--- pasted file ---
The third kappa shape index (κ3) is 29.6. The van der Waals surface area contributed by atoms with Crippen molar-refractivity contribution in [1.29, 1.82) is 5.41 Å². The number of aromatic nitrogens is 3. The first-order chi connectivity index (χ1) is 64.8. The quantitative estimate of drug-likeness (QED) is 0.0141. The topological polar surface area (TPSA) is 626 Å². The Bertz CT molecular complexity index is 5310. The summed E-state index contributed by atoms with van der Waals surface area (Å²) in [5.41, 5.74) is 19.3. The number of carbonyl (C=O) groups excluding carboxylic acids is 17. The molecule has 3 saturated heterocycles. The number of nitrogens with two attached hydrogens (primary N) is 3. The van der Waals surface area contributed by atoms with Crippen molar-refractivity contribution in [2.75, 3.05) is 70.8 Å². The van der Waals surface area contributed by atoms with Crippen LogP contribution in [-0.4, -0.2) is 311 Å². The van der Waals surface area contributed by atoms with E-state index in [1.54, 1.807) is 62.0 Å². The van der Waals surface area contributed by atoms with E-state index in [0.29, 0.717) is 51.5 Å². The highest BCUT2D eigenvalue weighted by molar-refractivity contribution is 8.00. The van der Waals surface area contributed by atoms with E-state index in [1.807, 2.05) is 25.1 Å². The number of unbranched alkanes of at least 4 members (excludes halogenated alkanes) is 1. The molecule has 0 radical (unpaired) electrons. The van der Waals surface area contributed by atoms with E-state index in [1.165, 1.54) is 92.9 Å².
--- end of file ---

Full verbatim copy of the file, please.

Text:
The third kappa shape index (κ3) is 29.6. The van der Waals surface area contributed by atoms with Crippen molar-refractivity contribution in [1.29, 1.82) is 5.41 Å². The number of aromatic nitrogens is 3. The first-order chi connectivity index (χ1) is 64.8. The quantitative estimate of drug-likeness (QED) is 0.0141. The topological polar surface area (TPSA) is 626 Å². The Bertz CT molecular complexity index is 5310. The summed E-state index contributed by atoms with van der Waals surface area (Å²) in [5.41, 5.74) is 19.3. The number of carbonyl (C=O) groups excluding carboxylic acids is 17. The molecule has 3 saturated heterocycles. The number of nitrogens with two attached hydrogens (primary N) is 3. The van der Waals surface area contributed by atoms with Crippen molar-refractivity contribution in [2.75, 3.05) is 70.8 Å². The van der Waals surface area contributed by atoms with Crippen LogP contribution in [-0.4, -0.2) is 311 Å². The van der Waals surface area contributed by atoms with E-state index in [1.54, 1.807) is 62.0 Å². The van der Waals surface area contributed by atoms with E-state index in [0.29, 0.717) is 51.5 Å². The highest BCUT2D eigenvalue weighted by molar-refractivity contribution is 8.00. The van der Waals surface area contributed by atoms with E-state index in [1.807, 2.05) is 25.1 Å². The number of unbranched alkanes of at least 4 members (excludes halogenated alkanes) is 1. The molecule has 0 radical (unpaired) electrons. The van der Waals surface area contributed by atoms with E-state index in [1.165, 1.54) is 92.9 Å².